Shrimp étouffée is the classic Cajun and Creole dish of plump and tender shrimp smothered in a thick and rich roux-based sauce. It's not cooked like a traditional stew, which means you need to make sure the sauce is deeply flavorful before the shrimp ever enter the pot. This recipe gives you the tools to make étouffée the way you want it: lighter, with a clean seafood flavor, or deep, dark, and complex. The choice is yours.
Why It Works
- Adding less stock to start allows you to better control the consistency of the sauce later.
- You choose how much to brown the roux, for the flavor you want; by adding less stock up front and then adjusting later, the recipe accommodates the diminished thickening power of a darker roux.
- Brining the shrimp with salt and baking soda seasons them throughout and ensures a plump and tender texture.
- Yield:Serves to 8
- Active time: 2 hours
- Total time:About 3 hours
- For the Shrimp Stock (see note):
- 2 pounds (900g) shell-on shrimp, or 3 pounds (1.4kg) head-on shrimp (small or large shrimp will work in this recipe; size doesn't matter)
- 2 teaspoons Diamond Crystal kosher salt; for table salt, use about half as much by volume
- 1/2 teaspoon baking soda
- 3 tablespoons (45ml) vegetable or canola oil
- 1 medium yellow onion, diced
- 2 large ribs celery, diced
- 4 medium cloves garlic, smashed
- 2 tablespoons (30ml) tomato paste
- 1/2 cup (120ml) dry sherry or brandy (optional)
- 1 bay leaf
- A few sprigs flat-leaf parsley
- 4 sprigs thyme
- For the Étouffée:
- 1/2 cup unsalted butter
- 1/2 cup all-purpose flour
- 1 (8-ounce; 225g) medium yellow onion, diced
- 2 large ribs celery (6 ounces; 170g), diced
- 1 (8-ounce; 225g) large green bell pepper, stemmed, seeded and diced (or, if you want a sweeter flavor, half of a large green bell pepper and half of a large red bell pepper)
- 4 medium cloves garlic, coarsely chopped
- 3 scallions, white and light green parts only, thinly sliced, plus more for garnish
- 1/2 teaspoon dried oregano
- 1/2 teaspoon dried thyme
- 1/4 teaspoon garlic powder
- 1/4 teaspoon onion powder
- 1/4 teaspoon cayenne pepper
- 1/8 teaspoon hot paprika (optional)
- 3 cups (700ml) shrimp stock, plus more as needed
- 2 bay leaves
- Kosher salt and freshly ground black pepper
- Warm long grain rice, for serving
For the Shrimp Stock (see note): Peel and devein the shrimp, reserving the shrimp shells; if using head-on shrimp, also twist off the heads and reserve with the shells. In a medium bowl, combine peeled shrimp with the 2 teaspoons salt and 1/2 teaspoon baking soda and stir well. Refrigerate the shrimp until it's time to add them to the étouffée.
In a heavy-bottomed stock pot or Dutch oven, heat oil over high heat until shimmering. Add shrimp shells and heads (if using) and cook, stirring constantly and scraping up any browned bits as they form on the bottom of the pot, until it becomes difficult to remove the browned bits and there's any indication they could start to burn, about 4 minutes; lower the heat if necessary to avoid burning at any point.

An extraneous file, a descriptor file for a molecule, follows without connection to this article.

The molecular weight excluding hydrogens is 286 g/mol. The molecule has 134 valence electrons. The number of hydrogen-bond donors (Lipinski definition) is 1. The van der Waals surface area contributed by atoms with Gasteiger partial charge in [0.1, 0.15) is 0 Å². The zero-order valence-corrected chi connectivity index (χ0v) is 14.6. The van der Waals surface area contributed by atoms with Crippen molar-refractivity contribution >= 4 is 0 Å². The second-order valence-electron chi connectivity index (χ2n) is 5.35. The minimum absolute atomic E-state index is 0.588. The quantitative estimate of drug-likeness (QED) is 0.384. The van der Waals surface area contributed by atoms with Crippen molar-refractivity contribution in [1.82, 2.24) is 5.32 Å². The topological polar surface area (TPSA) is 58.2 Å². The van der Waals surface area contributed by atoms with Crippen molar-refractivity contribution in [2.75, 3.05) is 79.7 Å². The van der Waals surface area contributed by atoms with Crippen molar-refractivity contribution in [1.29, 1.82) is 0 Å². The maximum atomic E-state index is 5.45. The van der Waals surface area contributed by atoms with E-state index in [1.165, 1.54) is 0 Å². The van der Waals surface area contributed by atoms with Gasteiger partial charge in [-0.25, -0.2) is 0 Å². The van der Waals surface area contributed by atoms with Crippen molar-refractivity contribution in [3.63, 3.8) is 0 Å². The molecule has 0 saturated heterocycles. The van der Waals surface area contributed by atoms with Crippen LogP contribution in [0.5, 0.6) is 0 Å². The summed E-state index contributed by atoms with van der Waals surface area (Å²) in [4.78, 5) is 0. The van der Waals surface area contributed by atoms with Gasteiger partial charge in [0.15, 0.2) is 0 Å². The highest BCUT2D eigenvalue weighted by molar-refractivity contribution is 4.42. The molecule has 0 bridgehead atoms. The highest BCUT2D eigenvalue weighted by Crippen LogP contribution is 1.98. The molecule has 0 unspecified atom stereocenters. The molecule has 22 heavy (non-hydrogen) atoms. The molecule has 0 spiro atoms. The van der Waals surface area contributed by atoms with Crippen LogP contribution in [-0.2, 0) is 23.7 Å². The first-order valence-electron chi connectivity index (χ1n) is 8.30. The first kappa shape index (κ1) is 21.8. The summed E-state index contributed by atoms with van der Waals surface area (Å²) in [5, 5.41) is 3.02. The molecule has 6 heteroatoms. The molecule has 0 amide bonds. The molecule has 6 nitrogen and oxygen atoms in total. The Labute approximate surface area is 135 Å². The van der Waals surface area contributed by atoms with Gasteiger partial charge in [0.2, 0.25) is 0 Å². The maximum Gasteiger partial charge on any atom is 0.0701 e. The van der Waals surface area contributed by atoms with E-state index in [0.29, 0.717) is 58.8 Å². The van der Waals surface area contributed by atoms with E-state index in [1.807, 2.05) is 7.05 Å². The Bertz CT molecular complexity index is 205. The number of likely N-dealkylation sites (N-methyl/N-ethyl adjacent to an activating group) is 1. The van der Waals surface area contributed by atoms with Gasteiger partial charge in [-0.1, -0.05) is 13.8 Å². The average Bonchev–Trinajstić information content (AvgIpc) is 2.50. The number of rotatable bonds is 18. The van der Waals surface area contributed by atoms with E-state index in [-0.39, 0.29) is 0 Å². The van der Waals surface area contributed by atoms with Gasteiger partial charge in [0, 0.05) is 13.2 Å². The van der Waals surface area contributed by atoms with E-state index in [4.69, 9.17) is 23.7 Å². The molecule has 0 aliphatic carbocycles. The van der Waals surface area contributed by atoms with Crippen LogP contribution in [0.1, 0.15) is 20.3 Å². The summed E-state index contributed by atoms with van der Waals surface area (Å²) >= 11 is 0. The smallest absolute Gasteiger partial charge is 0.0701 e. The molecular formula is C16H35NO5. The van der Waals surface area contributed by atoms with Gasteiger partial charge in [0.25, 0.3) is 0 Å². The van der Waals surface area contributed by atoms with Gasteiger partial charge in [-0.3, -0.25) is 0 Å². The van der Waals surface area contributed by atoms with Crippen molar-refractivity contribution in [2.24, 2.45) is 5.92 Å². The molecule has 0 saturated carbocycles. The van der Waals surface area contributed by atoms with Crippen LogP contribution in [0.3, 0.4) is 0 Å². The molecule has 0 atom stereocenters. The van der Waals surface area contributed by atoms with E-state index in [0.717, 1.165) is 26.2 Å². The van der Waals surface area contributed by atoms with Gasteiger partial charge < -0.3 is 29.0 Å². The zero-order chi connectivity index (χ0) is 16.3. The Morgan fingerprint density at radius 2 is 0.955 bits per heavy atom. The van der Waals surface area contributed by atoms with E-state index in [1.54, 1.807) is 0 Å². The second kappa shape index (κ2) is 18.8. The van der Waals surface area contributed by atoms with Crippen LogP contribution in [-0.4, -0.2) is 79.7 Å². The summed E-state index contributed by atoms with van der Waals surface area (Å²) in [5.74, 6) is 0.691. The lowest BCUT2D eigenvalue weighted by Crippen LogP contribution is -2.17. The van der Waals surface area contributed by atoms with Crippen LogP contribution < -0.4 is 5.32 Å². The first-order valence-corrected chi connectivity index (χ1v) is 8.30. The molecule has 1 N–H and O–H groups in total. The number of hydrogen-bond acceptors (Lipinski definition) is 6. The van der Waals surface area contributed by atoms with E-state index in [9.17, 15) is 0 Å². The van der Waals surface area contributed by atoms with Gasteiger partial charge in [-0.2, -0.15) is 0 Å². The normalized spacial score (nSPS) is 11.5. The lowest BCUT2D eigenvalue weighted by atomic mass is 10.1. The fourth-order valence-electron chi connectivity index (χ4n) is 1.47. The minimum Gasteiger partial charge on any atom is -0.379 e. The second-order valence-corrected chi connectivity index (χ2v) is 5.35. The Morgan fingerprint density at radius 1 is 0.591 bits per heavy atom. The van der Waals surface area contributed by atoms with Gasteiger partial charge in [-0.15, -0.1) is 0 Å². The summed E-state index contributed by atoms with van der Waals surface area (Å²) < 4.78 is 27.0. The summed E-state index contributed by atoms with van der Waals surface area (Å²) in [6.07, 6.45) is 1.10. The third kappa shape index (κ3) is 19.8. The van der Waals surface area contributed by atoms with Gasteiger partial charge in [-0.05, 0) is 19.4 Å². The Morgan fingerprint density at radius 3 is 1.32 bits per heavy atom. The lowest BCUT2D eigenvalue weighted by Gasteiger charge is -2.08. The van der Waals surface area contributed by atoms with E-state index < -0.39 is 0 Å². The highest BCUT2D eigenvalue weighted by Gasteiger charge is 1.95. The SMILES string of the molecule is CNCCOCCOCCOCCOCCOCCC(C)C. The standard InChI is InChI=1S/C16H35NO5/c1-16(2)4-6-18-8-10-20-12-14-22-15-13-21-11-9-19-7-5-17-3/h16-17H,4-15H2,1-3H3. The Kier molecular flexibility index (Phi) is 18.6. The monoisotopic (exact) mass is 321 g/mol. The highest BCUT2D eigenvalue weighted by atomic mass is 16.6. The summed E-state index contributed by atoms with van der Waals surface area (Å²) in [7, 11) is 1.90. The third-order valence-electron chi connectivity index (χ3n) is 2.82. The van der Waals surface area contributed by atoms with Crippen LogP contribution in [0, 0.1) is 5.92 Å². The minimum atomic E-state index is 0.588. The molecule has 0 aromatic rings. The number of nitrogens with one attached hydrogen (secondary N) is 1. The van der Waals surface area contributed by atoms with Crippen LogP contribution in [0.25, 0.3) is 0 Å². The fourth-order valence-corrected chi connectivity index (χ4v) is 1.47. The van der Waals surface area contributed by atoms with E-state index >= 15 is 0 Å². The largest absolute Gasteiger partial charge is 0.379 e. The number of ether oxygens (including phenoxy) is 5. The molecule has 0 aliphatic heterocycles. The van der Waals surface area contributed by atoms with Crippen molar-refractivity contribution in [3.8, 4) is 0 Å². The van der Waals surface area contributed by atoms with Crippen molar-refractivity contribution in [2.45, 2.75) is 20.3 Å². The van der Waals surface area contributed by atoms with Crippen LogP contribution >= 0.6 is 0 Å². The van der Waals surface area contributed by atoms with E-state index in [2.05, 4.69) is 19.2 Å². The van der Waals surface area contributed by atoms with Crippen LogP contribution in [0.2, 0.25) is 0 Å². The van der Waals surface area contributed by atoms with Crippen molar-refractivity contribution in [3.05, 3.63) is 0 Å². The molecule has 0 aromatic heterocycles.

Add onion, celery, and garlic, and continue to cook, stirring and scraping, until softened. Add tomato paste and stir well until incorporated. If using sherry or brandy, add it to the pot and bring to a boil, scraping up any browned bits, then add 2 quarts water. (If not using sherry or brandy, just add the water right away).
Add bay leaf, parsley, and thyme, bring to a gentle simmer, then cook for 45 minutes. Strain the stock; do not skim the oil from the surface of this stock (it contains a lot of the shrimp flavor and won't be a problem for the étouffée).
For the Étouffée: In a Dutch oven, melt butter over medium-high heat until foaming. Add flour and stir to form a smooth paste. Cook, stirring and scraping the bottom very frequently, until roux turns the color of your choice: light tan, peanut butter–colored, or chocolatey brown. The color of the roux will change the flavor of the étouffée, from mild and light with a sweet shrimp flavor for a blond roux to dark, slightly bitter, and complex for a darker brown one.
Add onion, celery, and bell pepper, lower heat to medium, and cook, stirring, until vegetables are coated in the floury paste and have softened slightly, about 4 minutes. Stir in garlic and scallion and cook for 1 minute.
Stir in dried oregano, dried thyme, garlic powder, onion powder, cayenne, and hot paprika, if using.
Add the shrimp stock in ladelfuls, stirring well to incorporate between each addition. At first the stock will form a thick, gluey paste with the flour, but it will eventually thicken to a thick sauce. Bring to a simmer, then lower heat to maintain a bare simmer.
Add bay leaves, season with salt and pepper, then cover and simmer, occasionally stirring and scraping the bottom to prevent scorching, until vegetables are very soft, about 30 minutes.
Stir in shrimp and cook until they just turn pink and are cooked through (this will depend on the size of the shrimp). At this point, if the étouffée is too thick for your taste, add additional stock as needed to thin it to your desired consistency.
Season étouffée with salt and pepper. Spoon into bowl or onto plates with warm rice. Garnish with thinly sliced scallions and serve.